As a child I thought herbs were grayish green powder that came in small glass jars with green lids. Need an herb? Read the label, open and add dried powder to dish. Little did I know: herbs were a plant and can be found tucked in kitchen window boxes, flourishing gardens, farms and even growing wildly as an auspicious ‘weed.’
Oxbow Farm invited me to participate in the Oxbow Farm Project—an awareness campaign for Oxbow Farm specifically and CSA’s in general. I happily accepted…. a box of farm-grown yumminess. CSA’s (Community Supported Agriculture) represent a relationship between eaters and farmers, where folks like you and I buy weekly produce directly from a nearby farmer. This gives people just-harvested, peak season produce and gives the farmer assurance of income to support his/her farm.
Oxbow Farm is also an education center, offering field trips to schools so they can share with children the value of farms and of quality food. Thanks to Oxbow Farm: kids everywhere will learn that herbs aren’t synonymous with dry powder and tiny little jars.
I personally find opening farm boxes as exciting as opening my Christmas stocking. This particular box was full of beans and carrots, lettuce and potatoes, zucchini, cucumbers, an onion and some herbs. Specifically and much to my happiness, this meant fresh dill.
In my humble little garden in Seattle—which feeds our family and not a whole community—I grow herbs. My herb garden includes parsley, thyme, rosemary (a weed in the PNW it grows like crazy!), oregano, tarragon and sage. This year, I was determined to bring dill into the fold. I am increasingly fond of dill’s flavor: perfect for fish of all kinds, necessary for perfect pickles and key to my green goddess dressing.
I bought a packet of dill seeds and planted them. They didn’t grow. A few weeks later I planted another batch—they too failed to sprout little green feathers of goodness. Finally I bought two starts and shoved them into my herb bed: grow! They sputtered and bolted, browned and died. Ready to give up, I tossed a few final seeds in bed with the cauliflower and am happy to say a few tiny starts have made an appearance. So of course I am ignoring them. Not because I don’t want to inhale them, but because I want them to bolt and seed themselves, then give me an impressive dill patch next year. Just watch: in 3 years time I will be swearing at the dill plants that are taking over one garden box after another.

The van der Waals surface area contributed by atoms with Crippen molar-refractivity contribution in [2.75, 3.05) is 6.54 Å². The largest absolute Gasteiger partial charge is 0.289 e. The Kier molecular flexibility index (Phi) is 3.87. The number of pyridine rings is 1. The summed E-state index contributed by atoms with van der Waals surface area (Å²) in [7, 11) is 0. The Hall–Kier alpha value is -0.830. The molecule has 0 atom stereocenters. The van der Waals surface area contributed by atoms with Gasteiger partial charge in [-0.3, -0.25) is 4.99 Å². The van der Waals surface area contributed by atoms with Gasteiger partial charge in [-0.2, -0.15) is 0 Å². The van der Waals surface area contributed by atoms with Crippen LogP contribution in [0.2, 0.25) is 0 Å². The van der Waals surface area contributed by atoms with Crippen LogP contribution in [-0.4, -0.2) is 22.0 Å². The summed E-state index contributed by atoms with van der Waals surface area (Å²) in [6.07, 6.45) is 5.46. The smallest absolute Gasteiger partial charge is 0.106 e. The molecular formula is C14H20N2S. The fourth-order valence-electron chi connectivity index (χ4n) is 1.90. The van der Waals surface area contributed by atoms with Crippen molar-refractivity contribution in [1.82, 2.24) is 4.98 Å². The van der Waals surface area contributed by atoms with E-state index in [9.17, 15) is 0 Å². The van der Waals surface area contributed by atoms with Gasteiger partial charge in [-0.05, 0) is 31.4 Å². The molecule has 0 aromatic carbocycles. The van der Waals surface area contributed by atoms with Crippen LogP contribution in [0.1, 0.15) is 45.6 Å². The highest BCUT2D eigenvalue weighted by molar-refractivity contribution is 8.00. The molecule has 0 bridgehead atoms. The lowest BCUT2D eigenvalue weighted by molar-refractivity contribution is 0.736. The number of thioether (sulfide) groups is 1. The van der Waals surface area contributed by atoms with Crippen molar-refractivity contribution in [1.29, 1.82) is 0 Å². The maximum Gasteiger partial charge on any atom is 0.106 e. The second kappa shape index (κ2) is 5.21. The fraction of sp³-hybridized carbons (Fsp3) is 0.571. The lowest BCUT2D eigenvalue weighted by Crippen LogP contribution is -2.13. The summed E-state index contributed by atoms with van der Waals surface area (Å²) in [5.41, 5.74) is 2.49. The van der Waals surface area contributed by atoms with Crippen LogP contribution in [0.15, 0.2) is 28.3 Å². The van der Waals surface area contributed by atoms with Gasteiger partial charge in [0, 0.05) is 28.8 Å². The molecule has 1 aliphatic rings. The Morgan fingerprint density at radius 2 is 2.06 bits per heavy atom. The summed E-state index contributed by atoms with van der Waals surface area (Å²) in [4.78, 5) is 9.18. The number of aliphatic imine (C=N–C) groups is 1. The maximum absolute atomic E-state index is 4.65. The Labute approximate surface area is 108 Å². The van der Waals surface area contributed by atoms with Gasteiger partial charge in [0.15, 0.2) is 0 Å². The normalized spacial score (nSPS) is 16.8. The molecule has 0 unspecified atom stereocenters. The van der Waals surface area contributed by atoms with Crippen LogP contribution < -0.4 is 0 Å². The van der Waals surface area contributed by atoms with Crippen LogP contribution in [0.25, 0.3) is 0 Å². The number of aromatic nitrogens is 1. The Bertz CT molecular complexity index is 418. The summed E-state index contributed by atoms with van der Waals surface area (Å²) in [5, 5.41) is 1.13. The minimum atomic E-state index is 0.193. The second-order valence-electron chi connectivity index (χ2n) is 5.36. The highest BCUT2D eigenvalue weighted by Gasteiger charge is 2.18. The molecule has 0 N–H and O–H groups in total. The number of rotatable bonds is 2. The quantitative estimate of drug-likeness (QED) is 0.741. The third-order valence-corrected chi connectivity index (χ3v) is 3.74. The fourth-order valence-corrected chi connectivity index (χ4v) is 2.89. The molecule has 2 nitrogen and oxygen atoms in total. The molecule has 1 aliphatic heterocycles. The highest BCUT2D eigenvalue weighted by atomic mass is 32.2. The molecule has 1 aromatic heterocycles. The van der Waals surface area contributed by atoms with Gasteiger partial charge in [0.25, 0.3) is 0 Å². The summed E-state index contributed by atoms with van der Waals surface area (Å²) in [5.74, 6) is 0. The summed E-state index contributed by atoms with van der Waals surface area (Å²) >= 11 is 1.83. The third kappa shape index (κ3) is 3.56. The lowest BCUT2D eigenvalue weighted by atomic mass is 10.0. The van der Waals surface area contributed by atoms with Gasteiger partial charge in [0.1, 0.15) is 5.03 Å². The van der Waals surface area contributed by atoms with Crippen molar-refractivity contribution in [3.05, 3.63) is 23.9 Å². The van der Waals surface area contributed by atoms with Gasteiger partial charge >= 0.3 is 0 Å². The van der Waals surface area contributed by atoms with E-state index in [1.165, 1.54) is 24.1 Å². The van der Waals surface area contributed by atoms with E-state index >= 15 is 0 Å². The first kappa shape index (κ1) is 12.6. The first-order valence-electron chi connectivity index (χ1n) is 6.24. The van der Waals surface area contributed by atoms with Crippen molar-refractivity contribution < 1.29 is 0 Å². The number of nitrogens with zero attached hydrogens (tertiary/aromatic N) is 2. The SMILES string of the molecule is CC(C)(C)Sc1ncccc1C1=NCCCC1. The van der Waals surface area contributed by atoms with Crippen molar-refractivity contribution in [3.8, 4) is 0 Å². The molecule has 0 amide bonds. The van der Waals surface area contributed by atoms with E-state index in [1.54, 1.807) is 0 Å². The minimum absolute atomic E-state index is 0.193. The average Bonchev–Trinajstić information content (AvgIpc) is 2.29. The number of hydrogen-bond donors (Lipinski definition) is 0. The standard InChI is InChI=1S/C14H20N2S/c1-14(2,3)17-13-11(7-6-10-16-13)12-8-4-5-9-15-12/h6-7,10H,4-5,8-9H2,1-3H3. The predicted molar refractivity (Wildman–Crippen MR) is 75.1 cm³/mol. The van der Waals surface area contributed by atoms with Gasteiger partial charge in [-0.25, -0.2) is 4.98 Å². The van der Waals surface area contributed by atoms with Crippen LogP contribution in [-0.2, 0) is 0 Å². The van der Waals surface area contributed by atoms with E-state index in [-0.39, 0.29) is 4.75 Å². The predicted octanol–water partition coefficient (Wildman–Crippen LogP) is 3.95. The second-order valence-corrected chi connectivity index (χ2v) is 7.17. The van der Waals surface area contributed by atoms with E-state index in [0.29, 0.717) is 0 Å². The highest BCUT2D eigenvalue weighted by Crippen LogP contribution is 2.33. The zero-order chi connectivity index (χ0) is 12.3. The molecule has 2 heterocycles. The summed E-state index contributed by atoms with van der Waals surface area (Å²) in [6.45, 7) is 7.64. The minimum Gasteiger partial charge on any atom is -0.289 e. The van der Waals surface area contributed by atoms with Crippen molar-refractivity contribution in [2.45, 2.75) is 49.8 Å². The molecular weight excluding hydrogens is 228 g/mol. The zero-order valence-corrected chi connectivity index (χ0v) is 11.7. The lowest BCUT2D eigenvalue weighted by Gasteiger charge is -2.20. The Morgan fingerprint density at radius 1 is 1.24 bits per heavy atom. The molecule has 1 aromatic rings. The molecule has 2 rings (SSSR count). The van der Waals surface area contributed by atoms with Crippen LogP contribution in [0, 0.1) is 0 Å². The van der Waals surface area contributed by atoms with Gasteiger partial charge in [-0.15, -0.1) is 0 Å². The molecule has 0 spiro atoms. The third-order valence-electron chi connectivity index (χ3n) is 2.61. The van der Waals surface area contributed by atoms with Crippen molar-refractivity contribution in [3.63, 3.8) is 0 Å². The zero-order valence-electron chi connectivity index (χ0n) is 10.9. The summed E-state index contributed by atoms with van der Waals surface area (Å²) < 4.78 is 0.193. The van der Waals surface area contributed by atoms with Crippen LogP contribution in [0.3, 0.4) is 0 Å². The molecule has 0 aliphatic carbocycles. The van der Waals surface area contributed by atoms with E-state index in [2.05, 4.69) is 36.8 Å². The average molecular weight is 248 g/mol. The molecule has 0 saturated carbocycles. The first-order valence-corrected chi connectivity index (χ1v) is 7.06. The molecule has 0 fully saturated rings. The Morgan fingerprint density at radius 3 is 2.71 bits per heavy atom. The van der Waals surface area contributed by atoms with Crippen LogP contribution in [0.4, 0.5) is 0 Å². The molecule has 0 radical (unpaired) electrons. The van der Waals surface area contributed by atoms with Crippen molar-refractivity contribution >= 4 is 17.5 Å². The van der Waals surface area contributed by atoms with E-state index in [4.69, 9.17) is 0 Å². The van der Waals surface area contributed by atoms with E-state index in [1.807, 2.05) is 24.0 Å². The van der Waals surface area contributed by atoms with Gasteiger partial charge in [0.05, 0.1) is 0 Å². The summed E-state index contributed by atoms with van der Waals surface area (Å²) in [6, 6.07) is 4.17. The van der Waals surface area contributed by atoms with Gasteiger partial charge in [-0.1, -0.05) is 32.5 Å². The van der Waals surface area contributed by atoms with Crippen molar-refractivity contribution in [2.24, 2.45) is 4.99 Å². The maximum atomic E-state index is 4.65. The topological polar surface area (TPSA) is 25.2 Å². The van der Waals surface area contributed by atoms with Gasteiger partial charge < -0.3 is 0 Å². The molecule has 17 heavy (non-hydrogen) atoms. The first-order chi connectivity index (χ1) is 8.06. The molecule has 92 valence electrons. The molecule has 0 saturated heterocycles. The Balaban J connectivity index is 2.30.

But until I have the delight of an herb that is pushing for weed status, I will have to buy or source fresh dill from farmers. Thanks to Oxbow Farm: that night we had salmon with dill buerre blanc and lemon dill quinoa, with mixed roasted vegetables (including beans, zucchini and carrots from the farm box).
When I plan on making a lovely sauce for fish, I often cook the fish by simply drizzling with olive oil plus S&P and tucking it into the oven to bake. Salmon can be baked too hot or quickly (have you ever seen the white ‘residue’ after baking? Means it was too hot or cooked too long); I usually tuck it into the oven at 375 then keep an eye on it. If thin, it will cook in a matter of minutes. Thicker takes a little longer. Just poke it to determine if it feels mushy/uncooked still or if it flakes. You don’t want it too hard: no fish bricks.
Lemon Dill Quinoa
1 cup quinoa
1/2 walla walla onion (sweet)
1 T olive oil
2 cups water
2 tsp grated lemon zest
3 T minced fresh dill
Heat olive oil over medium heat and saute onion until transluscent. Stir in quinoa and cook a few minutes, then add water. Bring to boil then reduce to low simmer and cover/cook until water has been absorbed—about 10-15 minutes. Fluff, add lemon juice, zest, dill and S&P to taste.
Dill Buerre Blanc
makes approx. 3/4 cup
3 T shallots
1 tsp peppercorns (white or black)
1/3 cup white wine or white vinegar
8-10 T COLD butter, cut into approx. 1 T size chunks
1/3 cup chopped fresh dill
Dice shallots, put in skillet with peppercorns and wine. Simmer to reduce to approx. 3 T. Strain and return reduced wine to pan. Maintain heat just above low; whisk in butter one chunk at a time, one after another until they are all incorporated. Stir in dill, season with a little salt and serve warm with salmon.